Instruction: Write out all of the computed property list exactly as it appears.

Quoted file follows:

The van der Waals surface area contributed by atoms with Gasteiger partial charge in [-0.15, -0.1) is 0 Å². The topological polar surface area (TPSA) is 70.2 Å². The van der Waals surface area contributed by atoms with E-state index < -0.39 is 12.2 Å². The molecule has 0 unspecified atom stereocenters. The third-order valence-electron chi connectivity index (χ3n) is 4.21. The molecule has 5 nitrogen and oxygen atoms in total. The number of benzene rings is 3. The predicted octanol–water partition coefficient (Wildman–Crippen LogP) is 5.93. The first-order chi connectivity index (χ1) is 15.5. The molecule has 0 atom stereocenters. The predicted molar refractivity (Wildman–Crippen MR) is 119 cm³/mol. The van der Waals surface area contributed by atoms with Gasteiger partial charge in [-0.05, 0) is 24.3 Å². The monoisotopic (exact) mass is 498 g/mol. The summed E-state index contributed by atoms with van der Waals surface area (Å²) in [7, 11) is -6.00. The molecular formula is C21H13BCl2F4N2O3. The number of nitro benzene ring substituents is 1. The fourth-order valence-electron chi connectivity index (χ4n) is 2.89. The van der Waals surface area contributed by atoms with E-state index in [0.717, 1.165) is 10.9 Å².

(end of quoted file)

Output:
The van der Waals surface area contributed by atoms with Gasteiger partial charge in [-0.15, -0.1) is 0 Å². The topological polar surface area (TPSA) is 70.2 Å². The van der Waals surface area contributed by atoms with E-state index < -0.39 is 12.2 Å². The molecule has 0 unspecified atom stereocenters. The third-order valence-electron chi connectivity index (χ3n) is 4.21. The molecule has 5 nitrogen and oxygen atoms in total. The number of benzene rings is 3. The predicted octanol–water partition coefficient (Wildman–Crippen LogP) is 5.93. The first-order chi connectivity index (χ1) is 15.5. The molecule has 0 atom stereocenters. The predicted molar refractivity (Wildman–Crippen MR) is 119 cm³/mol. The van der Waals surface area contributed by atoms with Gasteiger partial charge in [-0.05, 0) is 24.3 Å². The monoisotopic (exact) mass is 498 g/mol. The summed E-state index contributed by atoms with van der Waals surface area (Å²) in [7, 11) is -6.00. The molecular formula is C21H13BCl2F4N2O3. The number of nitro benzene ring substituents is 1. The fourth-order valence-electron chi connectivity index (χ4n) is 2.89. The van der Waals surface area contributed by atoms with E-state index in [0.717, 1.165) is 10.9 Å².